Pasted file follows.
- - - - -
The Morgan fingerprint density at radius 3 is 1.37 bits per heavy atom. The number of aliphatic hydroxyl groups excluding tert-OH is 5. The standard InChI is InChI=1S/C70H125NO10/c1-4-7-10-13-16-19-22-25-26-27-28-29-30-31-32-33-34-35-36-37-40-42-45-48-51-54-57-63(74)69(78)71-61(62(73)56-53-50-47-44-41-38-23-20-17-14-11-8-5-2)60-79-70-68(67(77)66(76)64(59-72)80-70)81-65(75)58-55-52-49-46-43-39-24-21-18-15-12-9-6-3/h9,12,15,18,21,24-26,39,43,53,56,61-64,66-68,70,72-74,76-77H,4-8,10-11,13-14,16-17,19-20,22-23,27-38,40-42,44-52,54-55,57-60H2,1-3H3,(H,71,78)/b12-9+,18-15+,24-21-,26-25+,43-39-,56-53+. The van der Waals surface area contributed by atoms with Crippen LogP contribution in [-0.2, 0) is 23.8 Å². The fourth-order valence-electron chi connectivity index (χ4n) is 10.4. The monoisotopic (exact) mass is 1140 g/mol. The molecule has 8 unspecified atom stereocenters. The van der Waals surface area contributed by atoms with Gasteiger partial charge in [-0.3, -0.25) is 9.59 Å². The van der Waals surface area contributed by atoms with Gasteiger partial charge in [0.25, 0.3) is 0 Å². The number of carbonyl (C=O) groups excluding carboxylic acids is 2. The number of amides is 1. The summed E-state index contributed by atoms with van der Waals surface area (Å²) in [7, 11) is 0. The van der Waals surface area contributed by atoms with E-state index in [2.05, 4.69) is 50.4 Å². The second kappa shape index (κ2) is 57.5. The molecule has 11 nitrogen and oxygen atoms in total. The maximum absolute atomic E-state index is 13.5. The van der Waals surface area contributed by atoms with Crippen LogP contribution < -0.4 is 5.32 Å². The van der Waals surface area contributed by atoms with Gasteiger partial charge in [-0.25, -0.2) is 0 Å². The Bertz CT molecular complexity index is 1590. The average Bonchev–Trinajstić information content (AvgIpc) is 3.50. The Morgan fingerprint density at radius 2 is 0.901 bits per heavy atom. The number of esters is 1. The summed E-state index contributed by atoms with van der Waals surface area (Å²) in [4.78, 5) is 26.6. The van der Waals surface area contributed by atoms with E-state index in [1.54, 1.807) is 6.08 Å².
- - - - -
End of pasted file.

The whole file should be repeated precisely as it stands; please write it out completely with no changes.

The Morgan fingerprint density at radius 3 is 1.37 bits per heavy atom. The number of aliphatic hydroxyl groups excluding tert-OH is 5. The standard InChI is InChI=1S/C70H125NO10/c1-4-7-10-13-16-19-22-25-26-27-28-29-30-31-32-33-34-35-36-37-40-42-45-48-51-54-57-63(74)69(78)71-61(62(73)56-53-50-47-44-41-38-23-20-17-14-11-8-5-2)60-79-70-68(67(77)66(76)64(59-72)80-70)81-65(75)58-55-52-49-46-43-39-24-21-18-15-12-9-6-3/h9,12,15,18,21,24-26,39,43,53,56,61-64,66-68,70,72-74,76-77H,4-8,10-11,13-14,16-17,19-20,22-23,27-38,40-42,44-52,54-55,57-60H2,1-3H3,(H,71,78)/b12-9+,18-15+,24-21-,26-25+,43-39-,56-53+. The van der Waals surface area contributed by atoms with Crippen LogP contribution in [-0.2, 0) is 23.8 Å². The fourth-order valence-electron chi connectivity index (χ4n) is 10.4. The monoisotopic (exact) mass is 1140 g/mol. The molecule has 8 unspecified atom stereocenters. The van der Waals surface area contributed by atoms with Gasteiger partial charge in [-0.3, -0.25) is 9.59 Å². The van der Waals surface area contributed by atoms with Gasteiger partial charge in [0.25, 0.3) is 0 Å². The number of carbonyl (C=O) groups excluding carboxylic acids is 2. The number of amides is 1. The summed E-state index contributed by atoms with van der Waals surface area (Å²) in [7, 11) is 0. The van der Waals surface area contributed by atoms with E-state index in [2.05, 4.69) is 50.4 Å². The second kappa shape index (κ2) is 57.5. The molecule has 11 nitrogen and oxygen atoms in total. The maximum absolute atomic E-state index is 13.5. The van der Waals surface area contributed by atoms with Crippen LogP contribution < -0.4 is 5.32 Å². The van der Waals surface area contributed by atoms with Gasteiger partial charge in [-0.25, -0.2) is 0 Å². The Bertz CT molecular complexity index is 1590. The average Bonchev–Trinajstić information content (AvgIpc) is 3.50. The Morgan fingerprint density at radius 2 is 0.901 bits per heavy atom. The number of esters is 1. The summed E-state index contributed by atoms with van der Waals surface area (Å²) in [4.78, 5) is 26.6. The van der Waals surface area contributed by atoms with E-state index in [1.54, 1.807) is 6.08 Å².